Dee's daughter Maddie Miles (Molly Gordon) quickly gets over the awkwardness of seeing her mother on campus; she and her friends adopt Dee as their mascot and sort-of-foster-mom, and become her mobile cheering squad. Dee's archeology professor (Chris Parnell), a former classmate, publicly proclaims her the best student in class and never deviates from that opinion. Dee instantly gets a much younger boyfriend (Luke Benward's Jack) who is, by estimation, less than half her age, yet can't get enough of her lovin', and dotes on her publicly while Christine lustily cheers them on. (I bet this particular element wouldn't fly if the film were built around, say, Paul Giamatti, with a best friend played by Steve Carell; but that's a thought experiment for another time.)
And yet, curiously, the movie can't quite go all the way into pure gossamer niceness. It shoehorns in canned elements that signal "conflict" even as they feel as if they've been torn out of previous, equally substandard college comedies. There's a group of mean girls who periodically mock and taunt Dee (adult bullies in these kinds of films rarely have any inner life, or any subtlety; they just sneer and snipe like preteens), but the movie doesn't have the gumption to follow through and really pay the tension off (this subplot sputters, then briefly explodes, then neutralizes itself). Dee gets inducted into a sorority, but after this happens we rarely set foot in the house. She's supposedly so terrified of public speaking that it makes her physically sick, but she'll bust out killer dance moves in a heartbeat, improvise her way out of a tight spot without breaking a sweat, and tell Jack right to his face, with admirable gentleness, that he's wonderful but they're never going to have a real relationship. The blithe inconsistency of Dee's character wouldn't be an issue in a film that wasn't built almost entirely around her. But this one is.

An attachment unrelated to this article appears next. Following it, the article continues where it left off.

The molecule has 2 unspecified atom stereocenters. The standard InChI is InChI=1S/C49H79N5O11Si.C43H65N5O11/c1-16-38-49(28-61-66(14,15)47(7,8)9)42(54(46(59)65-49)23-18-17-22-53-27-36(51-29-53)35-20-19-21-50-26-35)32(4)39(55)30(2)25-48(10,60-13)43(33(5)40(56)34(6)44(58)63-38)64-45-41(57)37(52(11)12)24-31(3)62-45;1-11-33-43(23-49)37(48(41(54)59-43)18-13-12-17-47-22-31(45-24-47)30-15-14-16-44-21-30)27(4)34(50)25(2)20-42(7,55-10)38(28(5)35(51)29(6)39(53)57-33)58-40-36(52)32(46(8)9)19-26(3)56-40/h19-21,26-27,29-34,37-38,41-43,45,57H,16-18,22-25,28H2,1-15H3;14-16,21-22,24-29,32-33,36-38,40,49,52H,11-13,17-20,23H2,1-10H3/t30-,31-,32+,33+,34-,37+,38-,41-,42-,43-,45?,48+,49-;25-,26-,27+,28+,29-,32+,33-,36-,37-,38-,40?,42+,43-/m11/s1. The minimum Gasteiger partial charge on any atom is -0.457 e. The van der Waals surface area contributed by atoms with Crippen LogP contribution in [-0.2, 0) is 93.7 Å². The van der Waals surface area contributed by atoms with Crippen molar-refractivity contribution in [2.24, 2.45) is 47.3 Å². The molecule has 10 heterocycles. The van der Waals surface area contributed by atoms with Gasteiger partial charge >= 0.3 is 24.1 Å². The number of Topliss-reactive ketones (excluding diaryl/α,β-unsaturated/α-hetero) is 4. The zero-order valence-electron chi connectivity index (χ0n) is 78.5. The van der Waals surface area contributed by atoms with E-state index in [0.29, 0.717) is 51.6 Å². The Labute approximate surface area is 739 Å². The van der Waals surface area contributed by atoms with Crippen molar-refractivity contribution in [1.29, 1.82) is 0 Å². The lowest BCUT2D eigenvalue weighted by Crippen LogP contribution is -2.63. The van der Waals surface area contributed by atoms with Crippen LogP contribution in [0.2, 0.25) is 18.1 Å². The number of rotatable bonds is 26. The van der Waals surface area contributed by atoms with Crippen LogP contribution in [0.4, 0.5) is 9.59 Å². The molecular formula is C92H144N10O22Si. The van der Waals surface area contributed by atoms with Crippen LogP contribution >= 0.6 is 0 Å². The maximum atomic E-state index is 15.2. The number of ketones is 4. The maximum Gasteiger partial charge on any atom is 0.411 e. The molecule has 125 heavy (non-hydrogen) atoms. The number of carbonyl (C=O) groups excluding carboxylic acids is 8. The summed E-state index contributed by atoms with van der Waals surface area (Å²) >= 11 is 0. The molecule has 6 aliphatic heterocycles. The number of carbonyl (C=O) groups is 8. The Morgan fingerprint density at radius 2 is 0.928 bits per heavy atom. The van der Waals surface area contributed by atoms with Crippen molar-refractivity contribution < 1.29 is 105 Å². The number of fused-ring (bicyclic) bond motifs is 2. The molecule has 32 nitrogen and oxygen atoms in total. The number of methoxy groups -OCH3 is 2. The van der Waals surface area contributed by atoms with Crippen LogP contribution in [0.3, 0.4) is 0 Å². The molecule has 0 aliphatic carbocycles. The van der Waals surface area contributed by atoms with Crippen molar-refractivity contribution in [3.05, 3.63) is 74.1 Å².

McCarthy is a flame-roasted marshmallow, both sweet and searing, operating in the same absurdist danger zone as male predecessors like John Belushi, Steve Martin and Jim Carrey, and carrying movies across the box office finish line on charisma and physical skill alone. She's got a few great moments here; I'm particularly fond of the face she makes during her sorority initiation, which might've terrified Edvard Munch. And the party at the end is fun.
But ever since she stole "Bridesmaids" and became American cinema's first zaftig superstar, McCarthy's solo work has been hit or miss: more miss, unfortunately. The problem is focus and ferocity. As long as McCarthy is starring in a film with a clearly delineated concept, like "Spy," sharing slapstick duties with equally brilliant colleagues (as in the "Ghostbusters" remake), or mixing things up by giving a more low-key, realistically shaded performance (as in "St. Vincent," a so-so film rescued by its cast), she's terrific. But when she's just filling up time by doing stuff, as she is here, she never transcends mere likability, and the end product feels like a waste of her time and ours. She's infinitely better than her material here, and because she supplied the material herself, there's only one person she can blame.
A tribute to Robert Forster.